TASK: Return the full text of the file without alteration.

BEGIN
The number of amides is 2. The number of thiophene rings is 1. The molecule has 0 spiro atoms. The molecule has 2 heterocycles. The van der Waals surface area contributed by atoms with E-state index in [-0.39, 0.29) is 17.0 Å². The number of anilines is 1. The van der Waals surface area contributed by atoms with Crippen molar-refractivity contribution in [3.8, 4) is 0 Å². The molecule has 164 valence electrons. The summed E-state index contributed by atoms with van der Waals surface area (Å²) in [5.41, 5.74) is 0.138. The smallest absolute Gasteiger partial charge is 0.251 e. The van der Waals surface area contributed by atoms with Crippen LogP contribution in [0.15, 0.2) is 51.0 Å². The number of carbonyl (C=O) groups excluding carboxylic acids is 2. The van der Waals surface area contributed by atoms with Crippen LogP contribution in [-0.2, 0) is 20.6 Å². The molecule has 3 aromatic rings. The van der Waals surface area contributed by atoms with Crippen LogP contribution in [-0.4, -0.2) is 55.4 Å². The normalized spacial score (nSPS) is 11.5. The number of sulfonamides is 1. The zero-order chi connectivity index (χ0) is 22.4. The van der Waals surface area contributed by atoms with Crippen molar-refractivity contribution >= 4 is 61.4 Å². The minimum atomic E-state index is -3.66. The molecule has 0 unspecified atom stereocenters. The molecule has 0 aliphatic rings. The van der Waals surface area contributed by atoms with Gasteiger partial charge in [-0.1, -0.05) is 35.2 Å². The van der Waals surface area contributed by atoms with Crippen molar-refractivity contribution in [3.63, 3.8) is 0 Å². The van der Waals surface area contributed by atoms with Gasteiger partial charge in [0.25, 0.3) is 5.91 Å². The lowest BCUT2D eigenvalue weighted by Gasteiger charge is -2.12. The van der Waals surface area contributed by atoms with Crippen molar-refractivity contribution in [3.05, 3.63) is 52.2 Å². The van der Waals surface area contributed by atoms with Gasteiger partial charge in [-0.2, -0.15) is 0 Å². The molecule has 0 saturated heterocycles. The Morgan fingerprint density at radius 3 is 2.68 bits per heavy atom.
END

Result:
The number of amides is 2. The number of thiophene rings is 1. The molecule has 0 spiro atoms. The molecule has 2 heterocycles. The van der Waals surface area contributed by atoms with E-state index in [-0.39, 0.29) is 17.0 Å². The number of anilines is 1. The van der Waals surface area contributed by atoms with Crippen molar-refractivity contribution in [3.8, 4) is 0 Å². The molecule has 164 valence electrons. The summed E-state index contributed by atoms with van der Waals surface area (Å²) in [5.41, 5.74) is 0.138. The smallest absolute Gasteiger partial charge is 0.251 e. The van der Waals surface area contributed by atoms with Crippen LogP contribution in [0.15, 0.2) is 51.0 Å². The number of carbonyl (C=O) groups excluding carboxylic acids is 2. The van der Waals surface area contributed by atoms with Crippen LogP contribution in [-0.2, 0) is 20.6 Å². The molecule has 3 aromatic rings. The van der Waals surface area contributed by atoms with Crippen LogP contribution in [-0.4, -0.2) is 55.4 Å². The normalized spacial score (nSPS) is 11.5. The number of sulfonamides is 1. The zero-order chi connectivity index (χ0) is 22.4. The van der Waals surface area contributed by atoms with Crippen molar-refractivity contribution >= 4 is 61.4 Å². The minimum atomic E-state index is -3.66. The molecule has 0 unspecified atom stereocenters. The molecule has 0 aliphatic rings. The van der Waals surface area contributed by atoms with Gasteiger partial charge in [-0.1, -0.05) is 35.2 Å². The van der Waals surface area contributed by atoms with Crippen molar-refractivity contribution in [3.63, 3.8) is 0 Å². The van der Waals surface area contributed by atoms with Gasteiger partial charge in [0.25, 0.3) is 5.91 Å². The lowest BCUT2D eigenvalue weighted by Gasteiger charge is -2.12. The van der Waals surface area contributed by atoms with Crippen molar-refractivity contribution in [3.05, 3.63) is 52.2 Å². The van der Waals surface area contributed by atoms with Gasteiger partial charge in [-0.2, -0.15) is 0 Å². The molecule has 0 saturated heterocycles. The Morgan fingerprint density at radius 3 is 2.68 bits per heavy atom.